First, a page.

Publication Type:Journal Article
Source:Front Cell Neurosci, Volume 8, p.424 (2014)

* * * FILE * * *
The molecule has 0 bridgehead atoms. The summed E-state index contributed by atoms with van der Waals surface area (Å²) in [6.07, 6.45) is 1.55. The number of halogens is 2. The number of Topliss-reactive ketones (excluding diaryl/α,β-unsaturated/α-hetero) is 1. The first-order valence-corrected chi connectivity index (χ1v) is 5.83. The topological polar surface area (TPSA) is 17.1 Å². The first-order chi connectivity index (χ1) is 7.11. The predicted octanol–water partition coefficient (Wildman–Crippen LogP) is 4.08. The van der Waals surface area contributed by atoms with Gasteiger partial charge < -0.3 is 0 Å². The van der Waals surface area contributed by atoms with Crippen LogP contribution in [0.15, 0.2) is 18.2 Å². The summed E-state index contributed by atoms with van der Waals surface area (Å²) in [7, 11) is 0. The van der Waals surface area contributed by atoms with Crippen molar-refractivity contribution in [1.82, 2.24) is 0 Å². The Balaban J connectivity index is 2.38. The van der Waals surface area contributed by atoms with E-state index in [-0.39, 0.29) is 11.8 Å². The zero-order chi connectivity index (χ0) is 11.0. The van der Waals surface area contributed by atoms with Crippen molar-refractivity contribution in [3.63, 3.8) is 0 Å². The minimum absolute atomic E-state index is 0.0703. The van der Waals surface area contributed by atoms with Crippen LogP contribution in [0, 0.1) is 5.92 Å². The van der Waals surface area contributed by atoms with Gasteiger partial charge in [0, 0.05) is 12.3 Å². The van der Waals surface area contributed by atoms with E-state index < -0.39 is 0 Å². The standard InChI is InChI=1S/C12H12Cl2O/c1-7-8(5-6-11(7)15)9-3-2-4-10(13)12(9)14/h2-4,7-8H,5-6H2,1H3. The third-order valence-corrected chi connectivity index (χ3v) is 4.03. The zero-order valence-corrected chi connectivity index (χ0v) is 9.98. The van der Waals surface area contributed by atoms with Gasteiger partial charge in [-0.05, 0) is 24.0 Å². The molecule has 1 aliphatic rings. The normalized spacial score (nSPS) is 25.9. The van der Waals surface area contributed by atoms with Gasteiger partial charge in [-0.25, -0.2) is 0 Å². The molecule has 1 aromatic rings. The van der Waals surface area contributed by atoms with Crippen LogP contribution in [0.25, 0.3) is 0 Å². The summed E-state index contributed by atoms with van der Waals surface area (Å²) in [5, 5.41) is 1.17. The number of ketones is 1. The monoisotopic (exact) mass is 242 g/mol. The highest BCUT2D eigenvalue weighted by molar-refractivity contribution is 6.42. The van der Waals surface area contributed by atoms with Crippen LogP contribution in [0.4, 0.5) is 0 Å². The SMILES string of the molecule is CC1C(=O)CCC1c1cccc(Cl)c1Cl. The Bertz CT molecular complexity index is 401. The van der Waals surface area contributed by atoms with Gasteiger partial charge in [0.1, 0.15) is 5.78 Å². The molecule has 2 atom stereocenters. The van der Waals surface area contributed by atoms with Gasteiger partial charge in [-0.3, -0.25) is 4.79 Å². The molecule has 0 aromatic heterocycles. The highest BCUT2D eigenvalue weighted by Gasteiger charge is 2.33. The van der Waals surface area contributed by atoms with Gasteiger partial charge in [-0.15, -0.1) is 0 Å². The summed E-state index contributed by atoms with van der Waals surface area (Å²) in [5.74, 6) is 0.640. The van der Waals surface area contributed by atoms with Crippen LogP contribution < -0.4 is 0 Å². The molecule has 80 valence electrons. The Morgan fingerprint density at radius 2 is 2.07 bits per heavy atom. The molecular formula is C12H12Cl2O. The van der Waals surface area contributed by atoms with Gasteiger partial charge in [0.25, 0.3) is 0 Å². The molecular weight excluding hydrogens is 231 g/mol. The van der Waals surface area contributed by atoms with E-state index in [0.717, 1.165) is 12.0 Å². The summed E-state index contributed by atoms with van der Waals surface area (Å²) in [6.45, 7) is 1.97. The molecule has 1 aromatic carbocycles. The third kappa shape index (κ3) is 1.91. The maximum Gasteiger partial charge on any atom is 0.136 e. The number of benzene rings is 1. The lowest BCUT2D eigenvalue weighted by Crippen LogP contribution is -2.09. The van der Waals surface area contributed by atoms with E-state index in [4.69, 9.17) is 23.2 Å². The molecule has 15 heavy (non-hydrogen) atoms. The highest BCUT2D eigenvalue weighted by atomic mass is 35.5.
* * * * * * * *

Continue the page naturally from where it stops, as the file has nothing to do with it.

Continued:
GABAergic inhibition displays rich functional diversity throughout the CNS, which arises from variations in the nature of inputs, subunit composition, subcellular localization of receptors and synapse geometry, or reuptake mechanisms. In the spinal dorsal horn (SDH), GABAA and glycine receptors play a major role in the control of excitability and accuracy of nociceptive processing. Identifying which components shape the properties of the inhibitory synapses in different cell types is necessary to understand how nociceptive information is integrated. To address this, we used transgenic mice where inhibitory interneurons express GAD65-EGFP. We found that GABAA, but not glycine receptor-mediated evoked IPSCs displayed slower kinetics in EGFP+ vs. EGFP- interneurons. GABAA miniature IPSC decay kinetics showed a large variability in both populations, however the distribution of decays differed between EGFP+ and EGFP- interneurons. The range of mIPSC decay kinetics observed was replicated in experiments using rapid application of GABA on outside-out patches taken from SDH neurons in slices. Furthermore, GABAA decay kinetics were not affected by uptake blockers and were not different in mice lacking δ or α5 subunits, indicating that intrinsic channel properties likely underlie the heterogeneity. To identify whether other α subunits shape the various kinetic properties observed we took advantage of knock-in mice carrying point mutations in either the α1, α2, or α3 subunits rendering Ro 15-4513 a selective agonist at the benzodiazepine modulatory site. We found that α1 and α2 subunit underlie the fast decaying component of IPSCs while the slow component is determined by the α3 subunit. The differential distribution of GABAA subunits at inhibitory synapses thus sculpts the heterogeneity of the SDH inhibitory circuitry. This diversity of inhibitory elements can be harnessed to selectively modulate different components of the spinal nociceptive circuitry for therapeutic interventions.